Roy Exum: Public Joins ‘Big Lick’ Fight

Wednesday, April 15, 2015 - by Roy Exum
Roy Exum
Roy Exum
It is over 400 miles from the Gulf of Mexico to Columbia, Tn., so if you are wondering why the “Gulf Coast Charity Celebration” horse show will be held in the Tennessee town April 24-25, it is because the home of the Tennessee Walking Horse is about the last state in the union that will put up with the hideous soring that accompanies the despicable “Big Lick” segment of the walking-horse industry.
 
“The Gulf Coast Charity Celebration,” which has attracted the most repugnant trainers in the past, had been held in Panama City, Fla., but, because of mounting public disdain and the resulting non-attendance, the Panama City show went belly up. Let’s face it: the “Big Lick” has been exposed as flat-out animal abuse.
They call the training method “soring,” where the forelegs of a horse are “cooked” in caustic solutions so the resulting pain will make the animal lift his legs higher.
 
Some trainers hide nails, screws and other objects in the clumsy pads that are affixed to the horse’s front hooves and by using tight bands and other action devices, scurrilous trainers increase the agony, making the animal dance a grotesque and unnatural gait known as the “Big Lick.” Add an overweight rider hunched over the horse’s front legs (to increase pain,) severe bitting, and built-up pads and – presto – you have what is politely called “a freak.”
 
The U.S. Dept. of Agriculture and the Humane Society of the United States have been instrumental in exposing the “Big Lick” but now they have a new partner to counter the menace – the public – and millions are incensed. Not only are people turning their backs on horse shows that allow the dirty Big Lick crowd, shows are beginning to tell the Shelbyville-based cheaters to stay home.
 
Last month the North Carolina Agriculture Commissioner banned “Big Lick” Walkers from the 2015 NC State Fair but the bigger news came out of Mississippi where the state’s largest children’s hospital notified officials of the Mississippi Charity Horse Show they would not accept any more “blood money” from the scandalous crowd. Last year the show presented $45,000 to the hospital but the hospital cited the “national controversy” of the “Big Lick style” and elected to remove the hospital from the perceived impropriety.
 
The decision was made after over 3,500 people – from every state in the Union and 58 different foreign countries – petitioned the University of Mississippi medical leaders to disassociate themselves and Batson Children’s Hospital from the ‘Big Lick.’
 
Dr. Chester Gipson, the deputy administrator over the Animal Care program, was at the Mississippi show and had to see blatant abuse, as evidenced by an alarming video taken by Clant Seay that night. “I couldn’t believe what I was seeing. Dr. Gipson just sat there!”
 
Jeannie McGuire, the president of the All American Walking Horse Alliance that promotes the sound horses, was sickened by the video. “There is no doubt in my mind these horse are in terrible pain. Look at the tendons in the legs. It is unforgiveable what was done by somebody to these horses. We have asked the USDA for a Horse Protection Activity Report but so far there has been no response.”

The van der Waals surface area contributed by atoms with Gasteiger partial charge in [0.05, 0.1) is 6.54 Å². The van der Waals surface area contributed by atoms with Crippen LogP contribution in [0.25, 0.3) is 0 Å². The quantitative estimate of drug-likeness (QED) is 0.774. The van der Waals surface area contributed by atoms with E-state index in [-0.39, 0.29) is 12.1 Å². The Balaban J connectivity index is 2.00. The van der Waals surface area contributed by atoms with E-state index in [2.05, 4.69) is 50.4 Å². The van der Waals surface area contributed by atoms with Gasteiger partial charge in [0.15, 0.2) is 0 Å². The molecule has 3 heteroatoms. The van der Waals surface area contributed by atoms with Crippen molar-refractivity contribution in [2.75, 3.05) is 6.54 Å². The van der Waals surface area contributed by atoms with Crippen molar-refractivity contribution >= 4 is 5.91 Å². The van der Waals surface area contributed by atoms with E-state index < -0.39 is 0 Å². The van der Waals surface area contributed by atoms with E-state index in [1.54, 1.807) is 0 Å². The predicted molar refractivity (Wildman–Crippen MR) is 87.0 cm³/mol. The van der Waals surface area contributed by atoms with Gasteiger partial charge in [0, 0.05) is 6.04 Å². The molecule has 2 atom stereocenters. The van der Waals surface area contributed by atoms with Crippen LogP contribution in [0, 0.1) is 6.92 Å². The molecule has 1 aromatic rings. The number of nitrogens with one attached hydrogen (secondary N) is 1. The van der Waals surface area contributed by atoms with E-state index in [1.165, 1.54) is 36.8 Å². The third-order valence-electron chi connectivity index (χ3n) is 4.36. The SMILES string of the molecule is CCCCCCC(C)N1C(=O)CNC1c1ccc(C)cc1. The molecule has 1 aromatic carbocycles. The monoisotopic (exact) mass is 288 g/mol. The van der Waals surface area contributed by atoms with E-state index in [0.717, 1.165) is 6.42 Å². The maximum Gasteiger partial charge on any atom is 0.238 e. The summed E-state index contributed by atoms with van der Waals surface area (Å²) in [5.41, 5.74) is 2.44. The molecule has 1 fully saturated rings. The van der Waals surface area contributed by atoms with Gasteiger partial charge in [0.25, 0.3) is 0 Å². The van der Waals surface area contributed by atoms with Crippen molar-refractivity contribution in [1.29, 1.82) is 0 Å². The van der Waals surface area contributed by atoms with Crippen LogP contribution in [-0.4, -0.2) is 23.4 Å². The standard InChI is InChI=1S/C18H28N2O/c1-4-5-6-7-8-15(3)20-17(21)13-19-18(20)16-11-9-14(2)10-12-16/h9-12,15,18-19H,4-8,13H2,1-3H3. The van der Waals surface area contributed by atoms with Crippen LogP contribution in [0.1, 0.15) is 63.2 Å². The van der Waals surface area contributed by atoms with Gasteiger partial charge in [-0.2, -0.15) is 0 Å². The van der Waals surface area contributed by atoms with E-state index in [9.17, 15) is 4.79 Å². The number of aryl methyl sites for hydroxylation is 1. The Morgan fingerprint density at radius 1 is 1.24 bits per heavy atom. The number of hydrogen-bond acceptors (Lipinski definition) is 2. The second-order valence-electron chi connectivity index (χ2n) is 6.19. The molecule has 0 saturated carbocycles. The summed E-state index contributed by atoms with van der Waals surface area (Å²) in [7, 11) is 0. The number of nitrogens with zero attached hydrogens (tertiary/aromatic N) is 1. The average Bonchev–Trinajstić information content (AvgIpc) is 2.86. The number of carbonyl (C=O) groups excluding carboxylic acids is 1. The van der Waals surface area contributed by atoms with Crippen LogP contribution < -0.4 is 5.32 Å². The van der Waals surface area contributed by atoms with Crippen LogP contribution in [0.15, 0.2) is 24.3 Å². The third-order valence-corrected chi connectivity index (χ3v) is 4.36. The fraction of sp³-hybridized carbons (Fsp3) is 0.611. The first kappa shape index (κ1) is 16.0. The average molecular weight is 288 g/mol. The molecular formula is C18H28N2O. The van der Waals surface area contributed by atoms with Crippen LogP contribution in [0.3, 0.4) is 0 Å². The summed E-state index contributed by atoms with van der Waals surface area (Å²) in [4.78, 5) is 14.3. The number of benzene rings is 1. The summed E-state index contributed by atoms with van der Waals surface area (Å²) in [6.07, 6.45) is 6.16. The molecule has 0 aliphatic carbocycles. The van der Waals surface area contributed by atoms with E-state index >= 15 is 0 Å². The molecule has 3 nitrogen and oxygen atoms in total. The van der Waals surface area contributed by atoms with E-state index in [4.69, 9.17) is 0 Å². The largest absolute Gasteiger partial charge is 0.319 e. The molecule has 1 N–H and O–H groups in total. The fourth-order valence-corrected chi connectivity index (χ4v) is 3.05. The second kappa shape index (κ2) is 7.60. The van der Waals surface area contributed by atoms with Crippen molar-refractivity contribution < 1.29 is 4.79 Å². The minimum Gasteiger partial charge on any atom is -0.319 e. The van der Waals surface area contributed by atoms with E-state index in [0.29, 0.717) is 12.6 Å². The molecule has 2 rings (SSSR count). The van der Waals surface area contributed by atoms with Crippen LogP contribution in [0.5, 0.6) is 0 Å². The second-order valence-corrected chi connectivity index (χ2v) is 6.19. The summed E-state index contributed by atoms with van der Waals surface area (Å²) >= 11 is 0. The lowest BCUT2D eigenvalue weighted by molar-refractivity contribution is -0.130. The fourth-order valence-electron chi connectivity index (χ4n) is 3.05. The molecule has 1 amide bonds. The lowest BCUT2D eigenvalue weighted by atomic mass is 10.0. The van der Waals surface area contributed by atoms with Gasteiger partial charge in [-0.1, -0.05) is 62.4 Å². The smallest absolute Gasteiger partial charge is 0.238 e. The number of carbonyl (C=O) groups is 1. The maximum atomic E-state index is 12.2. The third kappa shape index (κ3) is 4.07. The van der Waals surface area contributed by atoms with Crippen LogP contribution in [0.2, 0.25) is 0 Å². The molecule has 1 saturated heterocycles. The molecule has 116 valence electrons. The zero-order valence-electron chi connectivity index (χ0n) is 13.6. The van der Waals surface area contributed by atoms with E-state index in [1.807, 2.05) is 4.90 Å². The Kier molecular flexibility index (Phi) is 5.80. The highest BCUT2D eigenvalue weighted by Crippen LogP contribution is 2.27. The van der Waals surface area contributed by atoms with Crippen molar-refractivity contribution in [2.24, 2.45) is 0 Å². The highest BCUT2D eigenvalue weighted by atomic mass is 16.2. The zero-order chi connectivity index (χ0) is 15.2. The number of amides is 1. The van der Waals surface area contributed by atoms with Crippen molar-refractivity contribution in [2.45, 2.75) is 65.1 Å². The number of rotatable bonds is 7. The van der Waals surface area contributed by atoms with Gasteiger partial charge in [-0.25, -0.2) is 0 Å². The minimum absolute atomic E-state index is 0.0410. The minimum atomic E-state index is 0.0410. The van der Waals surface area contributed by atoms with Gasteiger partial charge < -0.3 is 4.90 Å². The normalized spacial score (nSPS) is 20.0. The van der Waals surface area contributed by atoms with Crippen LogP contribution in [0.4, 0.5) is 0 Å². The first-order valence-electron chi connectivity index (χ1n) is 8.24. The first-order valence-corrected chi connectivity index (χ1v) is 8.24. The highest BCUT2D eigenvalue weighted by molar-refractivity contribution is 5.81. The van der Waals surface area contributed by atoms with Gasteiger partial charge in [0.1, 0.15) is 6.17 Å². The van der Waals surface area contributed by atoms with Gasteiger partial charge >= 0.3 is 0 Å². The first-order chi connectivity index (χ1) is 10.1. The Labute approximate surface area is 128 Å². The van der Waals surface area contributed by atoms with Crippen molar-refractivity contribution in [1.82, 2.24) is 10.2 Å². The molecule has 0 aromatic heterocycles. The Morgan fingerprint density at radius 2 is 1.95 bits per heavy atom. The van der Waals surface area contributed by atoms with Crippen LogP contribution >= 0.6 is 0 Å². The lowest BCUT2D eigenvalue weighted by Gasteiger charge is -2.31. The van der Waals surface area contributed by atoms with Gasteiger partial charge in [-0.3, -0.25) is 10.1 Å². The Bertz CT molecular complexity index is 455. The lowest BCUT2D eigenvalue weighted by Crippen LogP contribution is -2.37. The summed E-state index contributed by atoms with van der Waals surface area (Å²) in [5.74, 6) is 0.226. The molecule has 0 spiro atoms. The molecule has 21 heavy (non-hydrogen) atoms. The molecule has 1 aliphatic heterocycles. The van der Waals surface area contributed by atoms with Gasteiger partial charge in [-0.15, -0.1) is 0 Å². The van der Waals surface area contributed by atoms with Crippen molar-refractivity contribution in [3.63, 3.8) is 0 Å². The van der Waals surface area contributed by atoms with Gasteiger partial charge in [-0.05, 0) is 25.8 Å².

In Alabama there is more disgust. A recent poll in the Decatur Daily newspaper revealed over 70 percent of its readers are against Decatur hosting the Tennessee Walking Horse Trainers Show and now there is a fiery petition on the Change.org website asking people to speak out and boycott the “Gulf Coast Charity Celebration” in Columbia, Tenn.
 
Almost 1,700 signed the petition within the first 24 hours after it was posted and by noon yesterday the count was over 2,300 on documents that will be delivered to Charlie Norman, the mayor of Maury County, and Tom Massey, the city manager of Columbia.
 
“As the curtain has been pulled back to the truth of the ‘Big Lick,’ the public has become disillusioned and incited to demand reform. Former corporate sponsors and venues are distancing themselves from the (Big Lick) industry,” said Keith Dane, the vice president of equine protection for the Humane Society of the United States.
 
“We think the (Batson Children’s Hospital) made the right decision in disassociating from the show,” he told reporters. “The event may bill itself as a ‘grand celebration’ of the Tennessee Walking Horse breed but, in reality, it’s a showcase for those who would abuse animals for personal gain and glory.”
Dane claims the horse shows are using charities “as an attempt to justify cruelty to horses in the name of entertainment. Our belief is that individuals and companies need not funnel their money through an enterprise that rewards cruelty in order to raise funds for a worthy cause. Instead, give money directly to the charity of your choice.”
 
The Humane Society spokesman said “soring continues unabated in the ‘Big Lick’ segment of the horse industry. “It was outlawed in 1970 but it is rampant,” Dane says, “because enforcement is lacking and the punishment is a type-written letter and a brief suspension.”
 
Soring has been a felony in Tennessee for two years but, to date, not one arrest has been made in violation of the new state law. “I would have no problem arresting someone suspected of animal abuse,” said Hamilton County Sheriff Jim Hammond in Chattanooga. “It is my duty to uphold the laws of this state and if someone is abusing horses, we want to know about it.”
 
royexum@aol.com


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